The way we search the web has changed. Just a few years ago, no one had heard of Alexa, and voice search was clunky at best. When we wanted to find a restaurant near our house, we would type a keyword phrase into Google, like “Italian restaurants in Rockford, IL.”
But the ever-advancing search algorithms are constantly improving search technology and changing how we interact with search engines. Today, we’re accustomed to having conversations with the devices and technologies we use. Instead of entering specific search queries into Google, we now ask more general questions, like “where’s the nearest pizza place,” and expect Google to know where we are – however creepy that may seem. We also expect Google and other search engines to autocorrect our misspelled search queries and still return results that may not contain the precise keywords that we searched for. More and more, we may not even be typing keywords at all, instead using voice commands, like “OK, Google,” “Alexa,” or “Hey, Siri,” to tell a search engine what we want.
Ultimately, the goal of any search engine has always been to provide users with the most relevant, credible content that exists on the web based on their search query. Today’s search engines don’t simply match content to queries. They find the right content based on the searcher’s intent.
Shifting from keywords to topics
Smarter search technology has not only changed how people search; it’s had a profound impact on search engine optimization, or SEO, and inbound marketing.
Search engine marketers used to obsess about keyword matching. But more advanced search engines are better able to recognize human language and less specific phrases in search queries and can draw on other data, like the searcher’s location and browsing history, to fill in the gaps, make connections, and return relevant search results that more closely match their intent. This enables marketers to create content that matches the intent behind the search, not nitpick over keywords.
Topic clusters: the new approach to SEO
This change from keywords to topics means that if you rank for a topic, there’s a very good chance you’ll rank for a multitude of individual search terms. This way, you can cast a much wider net and dramatically increase search engine traffic.
We call this new approach to SEO “topic clusters.” Topic clusters are made up of three main parts:
Core topic, which will take the shape of your pillar page
Subtopics, such as blog posts or videos
The core topic is what you want your company to rank for in search engines. Ideally, this should be a search term that’s educational and related to your product or service and that carries enough search traffic to make it worth your effort – typically about 300 monthly search volume.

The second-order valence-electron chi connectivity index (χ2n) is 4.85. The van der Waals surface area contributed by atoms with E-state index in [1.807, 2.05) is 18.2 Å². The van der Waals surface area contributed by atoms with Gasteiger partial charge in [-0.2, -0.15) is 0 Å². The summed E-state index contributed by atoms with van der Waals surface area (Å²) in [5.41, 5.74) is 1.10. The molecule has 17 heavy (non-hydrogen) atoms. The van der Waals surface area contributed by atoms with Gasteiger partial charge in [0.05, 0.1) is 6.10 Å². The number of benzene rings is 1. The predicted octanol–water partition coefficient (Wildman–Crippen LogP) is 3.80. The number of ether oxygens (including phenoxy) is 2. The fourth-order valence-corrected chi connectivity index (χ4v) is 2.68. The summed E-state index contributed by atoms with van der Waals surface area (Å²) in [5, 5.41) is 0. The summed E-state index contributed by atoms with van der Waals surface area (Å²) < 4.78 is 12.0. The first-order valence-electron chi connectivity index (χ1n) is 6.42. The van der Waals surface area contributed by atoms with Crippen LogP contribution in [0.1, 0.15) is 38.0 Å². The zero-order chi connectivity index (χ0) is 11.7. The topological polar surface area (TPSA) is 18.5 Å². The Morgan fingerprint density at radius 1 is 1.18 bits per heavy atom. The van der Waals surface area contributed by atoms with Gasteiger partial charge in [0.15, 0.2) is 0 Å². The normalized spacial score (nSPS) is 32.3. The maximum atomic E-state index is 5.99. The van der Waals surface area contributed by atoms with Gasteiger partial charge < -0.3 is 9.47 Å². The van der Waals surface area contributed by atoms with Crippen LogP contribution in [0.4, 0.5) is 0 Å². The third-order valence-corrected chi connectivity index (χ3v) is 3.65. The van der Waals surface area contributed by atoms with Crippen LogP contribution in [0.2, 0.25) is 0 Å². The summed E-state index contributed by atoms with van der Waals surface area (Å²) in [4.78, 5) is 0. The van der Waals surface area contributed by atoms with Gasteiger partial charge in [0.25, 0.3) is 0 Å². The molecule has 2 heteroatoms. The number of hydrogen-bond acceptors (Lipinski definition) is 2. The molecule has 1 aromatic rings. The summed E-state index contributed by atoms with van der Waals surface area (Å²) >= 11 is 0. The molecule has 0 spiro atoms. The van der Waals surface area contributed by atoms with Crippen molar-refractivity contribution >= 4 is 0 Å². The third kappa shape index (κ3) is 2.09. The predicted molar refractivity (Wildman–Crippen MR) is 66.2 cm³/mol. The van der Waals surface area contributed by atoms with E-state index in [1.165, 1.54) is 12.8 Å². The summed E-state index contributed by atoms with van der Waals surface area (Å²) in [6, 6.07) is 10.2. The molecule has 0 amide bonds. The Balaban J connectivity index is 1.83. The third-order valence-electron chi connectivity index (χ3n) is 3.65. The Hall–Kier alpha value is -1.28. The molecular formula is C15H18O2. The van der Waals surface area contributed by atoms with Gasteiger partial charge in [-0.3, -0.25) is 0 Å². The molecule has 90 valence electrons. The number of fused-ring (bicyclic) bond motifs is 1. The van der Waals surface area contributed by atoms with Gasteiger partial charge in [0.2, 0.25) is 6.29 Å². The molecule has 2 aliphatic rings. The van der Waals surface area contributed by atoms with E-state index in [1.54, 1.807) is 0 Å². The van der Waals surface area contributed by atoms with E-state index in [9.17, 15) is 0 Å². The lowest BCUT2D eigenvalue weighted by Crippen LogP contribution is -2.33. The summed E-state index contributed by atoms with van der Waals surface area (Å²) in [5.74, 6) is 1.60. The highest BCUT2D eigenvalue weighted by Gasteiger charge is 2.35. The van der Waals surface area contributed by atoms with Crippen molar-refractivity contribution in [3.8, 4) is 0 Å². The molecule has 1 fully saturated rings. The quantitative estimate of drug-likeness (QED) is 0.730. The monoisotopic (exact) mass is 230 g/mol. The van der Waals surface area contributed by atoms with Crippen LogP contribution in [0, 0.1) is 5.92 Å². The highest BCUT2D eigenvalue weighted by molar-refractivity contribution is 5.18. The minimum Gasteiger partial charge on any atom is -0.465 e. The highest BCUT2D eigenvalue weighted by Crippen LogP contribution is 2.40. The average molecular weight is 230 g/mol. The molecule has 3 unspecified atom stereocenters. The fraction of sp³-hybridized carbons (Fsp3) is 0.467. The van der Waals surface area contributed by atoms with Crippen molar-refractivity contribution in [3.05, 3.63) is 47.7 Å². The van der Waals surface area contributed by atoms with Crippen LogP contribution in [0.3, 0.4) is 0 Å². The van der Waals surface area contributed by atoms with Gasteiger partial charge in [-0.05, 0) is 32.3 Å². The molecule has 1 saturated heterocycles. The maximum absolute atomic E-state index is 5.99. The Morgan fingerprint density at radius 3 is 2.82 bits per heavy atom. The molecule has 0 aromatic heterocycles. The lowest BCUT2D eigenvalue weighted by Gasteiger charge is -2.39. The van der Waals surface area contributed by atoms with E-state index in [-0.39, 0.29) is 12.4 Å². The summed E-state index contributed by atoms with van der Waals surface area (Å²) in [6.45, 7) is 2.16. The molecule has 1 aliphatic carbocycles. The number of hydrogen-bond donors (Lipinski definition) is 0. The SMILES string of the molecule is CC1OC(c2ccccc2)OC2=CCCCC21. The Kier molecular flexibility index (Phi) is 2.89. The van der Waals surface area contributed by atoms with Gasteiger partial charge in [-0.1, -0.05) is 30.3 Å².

To use an example, a core topic for Cain & Company is “B2B marketing.” This topic is both educational and directly related to the services our marketing agency provides, and it gets about 6,600 searches per month, more than enough search volume to justify the effort needed to rank competitively.
Pillar pages, like our “Essential Guide to B2B Marketing for Manufacturers,” are long-form web pages designed to cover your core topic comprehensively. You could think of a pillar page as a web version of an eBook. But unlike a gated content offer, the purpose of the pillar page is to rank in search results and attract traffic, not necessarily to convert leads, although a downloadable version of the pillar content may be available behind a lead generation form.
Subtopics break down the core topic into related parts. If the core topic is the title or subject of a book, subtopics are its individual chapters.
To use our example above, our “B2B marketing” subtopics include “marketing automation,” “blogging for business,” and “inbound marketing strategy.” These subtopics support our core topic and make it very clear to Google and other search engines that we are experts in B2B marketing.
Usually, subtopics are covered in blog posts, but they can really be any page of your website. The key is to be sure to connect your subtopic content back to your main pillar page via hyperlinks.
Linking subtopic content back to your pillar page, and vice versa, helps search engines understand the topical relationship between the different content assets of your topic cluster. The more content you have on a relevant topic, the more credibility you’ll develop on that topic. And remember, search engines are looking for high-quality, credible content to showcase to their searchers.
Advances in search engine technology are changing the ways in which we search for information online. This has also changed the rules of SEO. The topic cluster methodology is an approach to SEO that is better suited to match the intent behind the search rather than obsessing over keywords.